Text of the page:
Despite Barthes’s claim that the author is dead, leaving the scene for his work, freed from its all too personal origin, I would like to argue that the author image is far from absent in the practice of literary translation. On the one hand, the author’s image within a particular literary and social system may determine which work is translated, and even how it is translated. On the other hand, it seems likely that some characteristics of a persona will be highlighted more than others, depending on which source texts are selected for translation and on how the author and his or her works are presented in prefaces and commentaries accompanying the translations. Moreover, the translation strategy may enhance the prevailing tendencies within reception and thus contribute to a certain perception of the author in the target culture. In this paper I will investigate these hypothetical connections, taking as an example the Spanish author Federico García Lorca and a number of translations of his Romancero gitano (1928) into French, English, and Dutch. I will examine a possible correlation between the prevailing “folkloristic” image of Lorca in the early literary criticism, and the emphasis on romantic, naïve and mythological aspects in translations of his work, and conversely, the later, more complex and gloomy image presented of the author, and translation strategies which highlight elements that correspond to that view.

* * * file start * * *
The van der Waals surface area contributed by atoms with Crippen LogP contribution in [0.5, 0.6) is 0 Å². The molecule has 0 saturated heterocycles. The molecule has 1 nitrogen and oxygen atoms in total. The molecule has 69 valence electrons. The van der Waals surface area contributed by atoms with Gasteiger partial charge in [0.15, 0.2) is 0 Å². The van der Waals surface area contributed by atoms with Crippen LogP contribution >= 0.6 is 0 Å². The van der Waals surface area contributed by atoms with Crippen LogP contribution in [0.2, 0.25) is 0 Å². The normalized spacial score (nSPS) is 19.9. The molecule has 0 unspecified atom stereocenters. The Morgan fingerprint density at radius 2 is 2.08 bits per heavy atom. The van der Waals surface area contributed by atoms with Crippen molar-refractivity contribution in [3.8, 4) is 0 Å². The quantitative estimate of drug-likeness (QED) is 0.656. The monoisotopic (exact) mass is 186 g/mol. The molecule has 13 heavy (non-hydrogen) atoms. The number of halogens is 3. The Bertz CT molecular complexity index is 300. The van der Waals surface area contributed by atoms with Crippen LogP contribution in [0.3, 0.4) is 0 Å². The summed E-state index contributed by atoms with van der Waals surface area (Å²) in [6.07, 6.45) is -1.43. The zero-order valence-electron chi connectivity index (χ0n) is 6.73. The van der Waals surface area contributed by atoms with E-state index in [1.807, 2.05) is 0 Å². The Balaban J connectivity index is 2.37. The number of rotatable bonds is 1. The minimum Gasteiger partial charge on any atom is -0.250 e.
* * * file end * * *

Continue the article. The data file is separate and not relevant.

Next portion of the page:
|Number of pages||37|
|Journal||TTR (Translation Terminology Writing) Studies in the text and its transformations|
|Publication status||Published - 2003|
- authorial image, reception, ideology, Federico García Lorca, translational norms